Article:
CIA Leak Trial Jury in Deliberations

Jurors Consider If Libby Lied or Had a Spotty Memory


Feb. 21, 2007 — -- A jury of eight women and four men went into deliberations in the perjury trial of former White House aide I. Lewis "Scooter" Libby Wednesday morning. Libby is charged with obstruction of justice and perjury for allegedly lying to FBI agents and a federal grand jury about how he learned about CIA officer Valerie Wilson.

Judge Reggie Walton told the jury members that they must be unanimous in their decision. Walton explained the charges the government has alleged in the case, as well as the definition of reasonable doubt, telling them, "If you cannot say you are firmly convinced by the evidence, you have a reasonable doubt."

The jury is considering five charges against Libby: one count of obstruction of justice, two counts of making false statements to the FBI, and two counts of perjury.

Valerie Wilson's CIA employment was published by columnist Robert Novak on July 14, 2003, days after her husband criticized the Bush administration's use of intelligence leading to the war in Iraq.

A criminal investigation began in September 2003 to determine if the leaking of her CIA job was a crime. The charges against Libby don't include leaking Wilson's identity, but allegedly lying about how he learned about her CIA employment. Prosecutors charged Libby, the only person indicted in the leak investigation, on October 28, 2005, for allegedly lying to investigators and a federal grand jury that he was told about Wilson's CIA employment by Tim Russert of NBC News.

In closing arguments of the month-long trial, prosecutors said Libby knowingly lied during the investigation because he feared criminal charges and losing his job.

The defense argued that a Libby conviction would be unfair, citing the spotty memories of those who took the witness stand and casting doubt on the prosecution's case that Libby lied.

Squaring off against the defense one final time in the trial, deputy special counsel Peter Zeidenberg portrayed Libby as consumed with finding out as much as he could about Valerie Wilson's husband, Ambassador Joseph Wilson, who openly criticized the Bush administration for using faulty prewar intelligence leading into the war in Iraq.

"It's simply not credible to believe he would forget this information about Wilson's wife," Zeidenberg said. "It's ludicrous."

Using a flow chart, Zeidenberg illustrated the line of Bush administration officials who testified to disclosing Wilson's identity to Libby and others, like then-White House press secretary Ari Fleischer and New York Times journalist Judith Miller, who said they'd learned Wilson's identity from Libby.

Zeidenberg detailed Libby's conversations with nine individuals, including Vice President Cheney, as well as senior CIA and State Department officials, about Wilson, and charges that Libby lied to the FBI and a federal grand jury when he said that he first learned her identity from Russert.

Zeidenberg told the jury, "Consider how amazingly sharp and clear that is. ... He can remember a conversation with Karl Rove, but he can't remember one out of nine other conversations he had because it was a trivial matter."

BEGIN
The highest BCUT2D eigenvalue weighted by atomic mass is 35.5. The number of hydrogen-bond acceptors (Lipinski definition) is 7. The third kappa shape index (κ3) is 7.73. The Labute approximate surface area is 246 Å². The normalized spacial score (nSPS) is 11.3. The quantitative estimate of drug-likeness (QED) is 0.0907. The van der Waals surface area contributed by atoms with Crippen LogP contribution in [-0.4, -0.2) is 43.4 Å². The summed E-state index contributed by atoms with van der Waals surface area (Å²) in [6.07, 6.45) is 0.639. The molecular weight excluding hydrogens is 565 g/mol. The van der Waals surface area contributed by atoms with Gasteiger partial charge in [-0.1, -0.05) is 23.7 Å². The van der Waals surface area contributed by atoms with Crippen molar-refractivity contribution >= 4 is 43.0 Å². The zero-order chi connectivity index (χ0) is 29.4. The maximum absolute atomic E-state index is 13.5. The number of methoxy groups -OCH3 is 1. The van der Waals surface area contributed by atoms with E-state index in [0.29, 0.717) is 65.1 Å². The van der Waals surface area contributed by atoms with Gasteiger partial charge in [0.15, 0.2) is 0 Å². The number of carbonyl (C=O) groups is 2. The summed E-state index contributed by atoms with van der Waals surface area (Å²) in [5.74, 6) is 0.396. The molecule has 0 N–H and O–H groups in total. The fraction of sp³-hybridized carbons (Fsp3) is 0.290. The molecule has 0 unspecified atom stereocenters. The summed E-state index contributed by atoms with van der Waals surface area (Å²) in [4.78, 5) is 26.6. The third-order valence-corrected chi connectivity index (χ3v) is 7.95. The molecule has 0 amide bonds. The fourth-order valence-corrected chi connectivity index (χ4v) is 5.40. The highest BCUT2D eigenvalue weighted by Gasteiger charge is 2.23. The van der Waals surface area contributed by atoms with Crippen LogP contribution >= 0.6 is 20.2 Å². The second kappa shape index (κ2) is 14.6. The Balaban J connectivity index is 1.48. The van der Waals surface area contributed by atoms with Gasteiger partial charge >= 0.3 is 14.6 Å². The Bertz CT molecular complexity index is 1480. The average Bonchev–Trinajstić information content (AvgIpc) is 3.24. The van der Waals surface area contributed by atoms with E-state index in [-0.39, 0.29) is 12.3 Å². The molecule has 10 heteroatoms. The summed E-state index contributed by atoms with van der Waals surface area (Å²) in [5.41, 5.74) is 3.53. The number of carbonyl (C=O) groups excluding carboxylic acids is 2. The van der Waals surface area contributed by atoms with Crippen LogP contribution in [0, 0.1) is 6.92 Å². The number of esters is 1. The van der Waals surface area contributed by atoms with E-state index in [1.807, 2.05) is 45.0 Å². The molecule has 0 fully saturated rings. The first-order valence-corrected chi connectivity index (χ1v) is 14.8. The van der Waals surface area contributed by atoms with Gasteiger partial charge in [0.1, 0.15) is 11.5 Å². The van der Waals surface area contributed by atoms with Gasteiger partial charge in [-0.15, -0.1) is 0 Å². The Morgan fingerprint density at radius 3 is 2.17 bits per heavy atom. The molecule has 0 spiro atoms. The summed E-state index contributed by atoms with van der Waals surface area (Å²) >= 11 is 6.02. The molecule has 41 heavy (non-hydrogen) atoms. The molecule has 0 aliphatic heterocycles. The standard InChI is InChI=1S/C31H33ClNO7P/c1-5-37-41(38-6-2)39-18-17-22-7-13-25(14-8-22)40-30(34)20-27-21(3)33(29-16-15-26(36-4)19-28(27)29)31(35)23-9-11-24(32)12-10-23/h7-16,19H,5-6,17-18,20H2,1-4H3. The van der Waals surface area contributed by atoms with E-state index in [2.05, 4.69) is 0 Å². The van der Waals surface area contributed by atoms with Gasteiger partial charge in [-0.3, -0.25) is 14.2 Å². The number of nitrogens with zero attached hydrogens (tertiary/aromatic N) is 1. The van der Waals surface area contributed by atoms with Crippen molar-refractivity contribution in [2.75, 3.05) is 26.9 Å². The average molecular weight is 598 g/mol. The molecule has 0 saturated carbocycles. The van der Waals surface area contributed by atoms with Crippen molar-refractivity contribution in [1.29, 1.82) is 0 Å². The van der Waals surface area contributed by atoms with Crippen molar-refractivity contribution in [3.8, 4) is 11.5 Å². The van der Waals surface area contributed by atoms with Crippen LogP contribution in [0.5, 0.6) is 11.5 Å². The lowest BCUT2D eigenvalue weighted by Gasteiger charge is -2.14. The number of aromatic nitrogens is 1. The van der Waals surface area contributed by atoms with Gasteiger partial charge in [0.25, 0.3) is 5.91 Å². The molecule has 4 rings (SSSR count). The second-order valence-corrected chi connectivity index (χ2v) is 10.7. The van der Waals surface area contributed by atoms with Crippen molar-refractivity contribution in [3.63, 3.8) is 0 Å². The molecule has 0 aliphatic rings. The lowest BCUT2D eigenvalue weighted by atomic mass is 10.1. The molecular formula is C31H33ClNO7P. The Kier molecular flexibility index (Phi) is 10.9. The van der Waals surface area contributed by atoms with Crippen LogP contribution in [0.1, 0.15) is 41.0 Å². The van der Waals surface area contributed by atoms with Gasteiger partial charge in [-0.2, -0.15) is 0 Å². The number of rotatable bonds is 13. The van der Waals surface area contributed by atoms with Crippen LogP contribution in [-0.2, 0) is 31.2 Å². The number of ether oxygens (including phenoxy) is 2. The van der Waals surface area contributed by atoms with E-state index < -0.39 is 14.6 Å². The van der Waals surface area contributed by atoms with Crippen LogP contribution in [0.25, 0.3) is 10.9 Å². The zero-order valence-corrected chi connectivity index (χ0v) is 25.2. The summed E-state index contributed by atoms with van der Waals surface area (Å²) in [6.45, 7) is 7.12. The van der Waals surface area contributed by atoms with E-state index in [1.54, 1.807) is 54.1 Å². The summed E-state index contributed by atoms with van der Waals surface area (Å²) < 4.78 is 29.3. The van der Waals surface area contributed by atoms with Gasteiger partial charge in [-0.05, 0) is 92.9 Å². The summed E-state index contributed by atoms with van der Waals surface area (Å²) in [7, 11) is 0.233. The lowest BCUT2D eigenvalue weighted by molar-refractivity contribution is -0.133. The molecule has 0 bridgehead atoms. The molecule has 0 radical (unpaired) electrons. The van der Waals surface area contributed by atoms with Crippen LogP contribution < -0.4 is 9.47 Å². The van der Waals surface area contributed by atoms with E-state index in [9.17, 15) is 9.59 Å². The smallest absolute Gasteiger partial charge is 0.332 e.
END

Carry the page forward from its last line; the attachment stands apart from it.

The prosecution also played several sections of Libby's grand jury testimony about his conversations with Russert, where he allegedly committed perjury.

Zeidenberg said of Libby, "This is the story he came up with, and he had to maintain that."

The defense attempted to dismiss the core of the government's case by questioning Russert's credibility.

Libby defense attorney Theodore Wells focused on a stipulation the government agreed to concerning a Nov. 24, 2003, report by FBI agent Jack Eckenrode, which noted, "Russert does not recall stating to Mr. Libby anything about the wife ... although he could not rule out the possibility he had such an exchange. ... Russert was at a loss to remember it."

Wells then focused on what reasonable doubt means for the jury. "If you believe Mr. Russert beyond a reasonable doubt, my client's life will be destroyed. ... That stipulation is a reasonable doubt."

Wells called Libby's conversations with government officials "background" and asked the jury to consider that the government has not proved its case beyond a reasonable doubt.

The defense ended their closing argument noting that Libby had "one of the highest stress jobs in the country," referencing the time period in 2003 when Libby was preoccupied with national security intelligence.

Wells became passionate and emotional, almost in tears in his closing, asking the jury to be fair to Libby. "This is a man with a wife and two kids. ... I gave him to you, just give him back to me."

In his rebuttal, special prosecutor Patrick Fitzgerald discredited the defense argument that Libby didn't consider Wilson or his wife important by referencing separate notes Libby exchanged with a CIA briefer and Cheney that indicated otherwise.

Fitzgerald used a clipping of Wilson's New York Times op-ed on which Cheney wrote a handwritten note on to show that Libby thought it was an important issue. "His boss thought it was important," Fitzgerald said.

In his impassioned closing, Fitzgerald said of Libby, "There is no conspiracy ... no memory problem ... he had a motive to lie.

"He made up a story and he stuck to it. Aren't the FBI, the grand jury and the American people entitled to an explanation?" Fitzgerald asked the jury.

Fitzgerald closed, saying, "[Libby] obstructed justice. He took the truth from the judicial system."

During their deliberations the jury will have all of the evidence with them in their jury room except audio of Libby's grand jury testimony played during the trial. The jury can make a request to the judge to hear the audio. If convicted on all charges, Libby could face a maximum of 30 years in prison and $1.2 million in fines.

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